One of my prized possessions is the “Classic Text Adventure Masterpieces” CD, which contains almost all games that have been published by Infocom, the most eminent producer of text adventures. Infocom effectively closed shop in 1989; around that time, all other companies that had been doing business with text adventures either got out of the market or went under as well.
There was, however, one notable exception: just after Infocom went out of business, Bob Bates founded Legend Entertainment with the explicit aim of producing text adventures. Bob Bates was not just anybody: he had written two games for Infocom, Arthur and Sherlock, and had done so as the only external contractor of Infocom. As historian Jimmy Maher describes in his excellent account of Legend Entertaiment‘s beginnings, Bob Bates had just gotten started with authoring text adventures and liked it so much that he was not prepared to let go. He and his co-founder Mike Verdu figured that the market for writing and selling text adventures was that big enough for a moderately sized company. Surely, there were enough aficionados of the genre that would continue to buy well-made games!?
Legend Entertainment did indeed produce several text adventures, but finally even Bob Bates had to acknowledge that text adventures were commercially dead. Fortunately, not completely dead: thanks to authoring systems such as TADS and Inform, a very active community of hobbyist writers of text adventures developed. Scores of excellent games have since seen the light of day, many of them on par with or even surpassing what Infocom and its competitors had to offer in their time.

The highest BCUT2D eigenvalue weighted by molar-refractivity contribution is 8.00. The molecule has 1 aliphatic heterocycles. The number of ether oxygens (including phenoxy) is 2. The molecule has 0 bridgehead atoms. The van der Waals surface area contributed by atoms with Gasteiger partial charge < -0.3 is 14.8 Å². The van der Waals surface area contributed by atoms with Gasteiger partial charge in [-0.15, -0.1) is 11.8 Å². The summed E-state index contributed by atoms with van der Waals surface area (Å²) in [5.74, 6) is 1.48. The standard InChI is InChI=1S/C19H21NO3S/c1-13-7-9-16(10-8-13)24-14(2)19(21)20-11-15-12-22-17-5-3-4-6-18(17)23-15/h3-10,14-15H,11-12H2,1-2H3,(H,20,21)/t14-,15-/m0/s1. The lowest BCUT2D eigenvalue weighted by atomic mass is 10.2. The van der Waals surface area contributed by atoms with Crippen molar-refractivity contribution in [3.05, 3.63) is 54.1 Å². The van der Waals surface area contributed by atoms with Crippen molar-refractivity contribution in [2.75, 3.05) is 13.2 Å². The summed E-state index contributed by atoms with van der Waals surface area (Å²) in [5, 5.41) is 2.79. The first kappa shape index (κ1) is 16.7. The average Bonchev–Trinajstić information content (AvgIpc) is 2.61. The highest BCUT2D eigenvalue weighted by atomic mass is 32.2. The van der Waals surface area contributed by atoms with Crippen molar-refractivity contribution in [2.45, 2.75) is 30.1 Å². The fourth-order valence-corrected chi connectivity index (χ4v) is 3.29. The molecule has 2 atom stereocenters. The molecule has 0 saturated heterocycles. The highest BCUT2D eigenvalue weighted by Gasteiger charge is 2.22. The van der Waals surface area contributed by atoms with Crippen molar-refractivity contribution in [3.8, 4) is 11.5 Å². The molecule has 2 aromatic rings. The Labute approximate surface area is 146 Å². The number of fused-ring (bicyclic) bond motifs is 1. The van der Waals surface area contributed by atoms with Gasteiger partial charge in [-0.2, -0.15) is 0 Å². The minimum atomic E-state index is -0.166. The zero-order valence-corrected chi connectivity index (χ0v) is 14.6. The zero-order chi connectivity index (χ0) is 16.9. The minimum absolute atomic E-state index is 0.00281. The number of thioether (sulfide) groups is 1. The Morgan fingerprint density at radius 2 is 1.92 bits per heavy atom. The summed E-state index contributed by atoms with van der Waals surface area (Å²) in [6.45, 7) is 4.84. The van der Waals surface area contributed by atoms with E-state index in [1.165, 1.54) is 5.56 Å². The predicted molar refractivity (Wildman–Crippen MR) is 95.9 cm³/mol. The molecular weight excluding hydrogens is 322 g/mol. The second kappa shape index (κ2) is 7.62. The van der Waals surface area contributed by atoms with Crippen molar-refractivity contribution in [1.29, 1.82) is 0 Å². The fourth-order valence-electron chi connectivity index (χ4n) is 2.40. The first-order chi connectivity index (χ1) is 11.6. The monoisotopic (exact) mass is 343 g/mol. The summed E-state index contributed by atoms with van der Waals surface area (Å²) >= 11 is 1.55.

So… about the commercial death of text adventures. Today’s answer to the question of how to produce something for a limited market is, of course, crowdfunding! Indeed, already in 2010, Andrew Plotkin, one of the most admired and successful authors of the contemporary interactive fiction community, successfully funded his game Hadean Lands. And now, Bob Bates is ready for another go at the text adventure market: his Kickstarter campaign for Thaumistry: in charm’s way closes on February 21st.
Since Infocom’s demise, I have played many text adventures written by members of the prolific interactive fiction community that I have enjoyed at least as much as and sometimes even more than the Infocom games. (Try out Anchorhead, Christminster, or Curses, for example.) But… a new game from a former author of Infocom adventures!?! I must confess, I am hooked. Fortunately, the campaign is already funded, so I will definitely be able to play this game. Now I am keeping my fingers crossed for the first stretch goal, the “digital feelies”: Infocom games came with elaborate packaging, which always contained one ore more so-called “feelies,” i.e., items connected with the game’s story such as a letter, a “magic” stone, a sun dial, etc. I realize that “digital feelies” is something of a contradiction in terms, but still: as a direct successor to the Infocom games, Thaumistry should have feelies, even if they are “only” digital ones.
If you are into text adventures, go and check out the campaign for Bob Bates’ Thaumistry. If you have never played a text adventure, do try playing one, for example Andrew Plotkin’s The Dreamhold: this particular games has an extensive help system built in and thus serves as a great introduction to the genre for novice players.